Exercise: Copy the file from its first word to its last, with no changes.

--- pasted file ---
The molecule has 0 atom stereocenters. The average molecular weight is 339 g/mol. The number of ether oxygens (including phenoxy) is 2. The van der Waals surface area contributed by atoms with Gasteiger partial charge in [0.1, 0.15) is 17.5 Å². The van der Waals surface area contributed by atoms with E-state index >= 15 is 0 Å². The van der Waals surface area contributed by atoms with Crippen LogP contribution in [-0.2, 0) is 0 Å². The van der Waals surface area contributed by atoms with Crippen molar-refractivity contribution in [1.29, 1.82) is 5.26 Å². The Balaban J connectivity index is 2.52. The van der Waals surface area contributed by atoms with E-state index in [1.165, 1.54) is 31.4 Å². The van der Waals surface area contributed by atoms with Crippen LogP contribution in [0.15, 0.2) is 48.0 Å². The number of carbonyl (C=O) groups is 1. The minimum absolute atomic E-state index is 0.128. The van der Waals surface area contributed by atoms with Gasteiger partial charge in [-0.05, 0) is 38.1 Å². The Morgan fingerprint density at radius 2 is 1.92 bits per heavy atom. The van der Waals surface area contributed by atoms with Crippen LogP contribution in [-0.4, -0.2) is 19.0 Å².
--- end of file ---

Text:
The molecule has 0 atom stereocenters. The average molecular weight is 339 g/mol. The number of ether oxygens (including phenoxy) is 2. The van der Waals surface area contributed by atoms with Gasteiger partial charge in [0.1, 0.15) is 17.5 Å². The van der Waals surface area contributed by atoms with E-state index >= 15 is 0 Å². The van der Waals surface area contributed by atoms with Crippen LogP contribution in [-0.2, 0) is 0 Å². The van der Waals surface area contributed by atoms with Crippen molar-refractivity contribution in [1.29, 1.82) is 5.26 Å². The Balaban J connectivity index is 2.52. The van der Waals surface area contributed by atoms with E-state index in [1.165, 1.54) is 31.4 Å². The van der Waals surface area contributed by atoms with Crippen LogP contribution in [0.15, 0.2) is 48.0 Å². The number of carbonyl (C=O) groups is 1. The minimum absolute atomic E-state index is 0.128. The van der Waals surface area contributed by atoms with Gasteiger partial charge in [-0.05, 0) is 38.1 Å². The Morgan fingerprint density at radius 2 is 1.92 bits per heavy atom. The van der Waals surface area contributed by atoms with Crippen LogP contribution in [-0.4, -0.2) is 19.0 Å².